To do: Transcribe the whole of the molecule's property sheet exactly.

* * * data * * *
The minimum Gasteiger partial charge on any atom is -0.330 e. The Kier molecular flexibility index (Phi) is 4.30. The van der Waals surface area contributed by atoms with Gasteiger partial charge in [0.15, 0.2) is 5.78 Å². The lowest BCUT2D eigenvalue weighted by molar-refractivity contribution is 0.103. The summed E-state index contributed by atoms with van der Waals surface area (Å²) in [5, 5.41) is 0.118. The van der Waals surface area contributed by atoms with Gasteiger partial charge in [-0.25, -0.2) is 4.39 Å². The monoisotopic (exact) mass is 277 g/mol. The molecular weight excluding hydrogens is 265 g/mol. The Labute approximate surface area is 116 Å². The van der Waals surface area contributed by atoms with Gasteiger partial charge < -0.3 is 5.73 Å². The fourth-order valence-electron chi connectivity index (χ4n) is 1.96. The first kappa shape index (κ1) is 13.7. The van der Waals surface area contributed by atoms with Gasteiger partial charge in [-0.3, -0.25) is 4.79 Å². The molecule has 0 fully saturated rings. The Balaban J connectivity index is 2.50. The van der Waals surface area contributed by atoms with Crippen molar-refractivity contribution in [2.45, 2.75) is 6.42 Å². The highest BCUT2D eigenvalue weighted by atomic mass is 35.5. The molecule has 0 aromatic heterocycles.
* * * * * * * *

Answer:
The minimum Gasteiger partial charge on any atom is -0.330 e. The Kier molecular flexibility index (Phi) is 4.30. The van der Waals surface area contributed by atoms with Gasteiger partial charge in [0.15, 0.2) is 5.78 Å². The lowest BCUT2D eigenvalue weighted by molar-refractivity contribution is 0.103. The summed E-state index contributed by atoms with van der Waals surface area (Å²) in [5, 5.41) is 0.118. The van der Waals surface area contributed by atoms with Gasteiger partial charge in [-0.25, -0.2) is 4.39 Å². The monoisotopic (exact) mass is 277 g/mol. The molecular weight excluding hydrogens is 265 g/mol. The Labute approximate surface area is 116 Å². The van der Waals surface area contributed by atoms with Gasteiger partial charge < -0.3 is 5.73 Å². The fourth-order valence-electron chi connectivity index (χ4n) is 1.96. The first kappa shape index (κ1) is 13.7. The van der Waals surface area contributed by atoms with Gasteiger partial charge in [-0.3, -0.25) is 4.79 Å². The molecule has 0 fully saturated rings. The Balaban J connectivity index is 2.50. The van der Waals surface area contributed by atoms with Crippen molar-refractivity contribution in [2.45, 2.75) is 6.42 Å². The highest BCUT2D eigenvalue weighted by atomic mass is 35.5. The molecule has 0 aromatic heterocycles.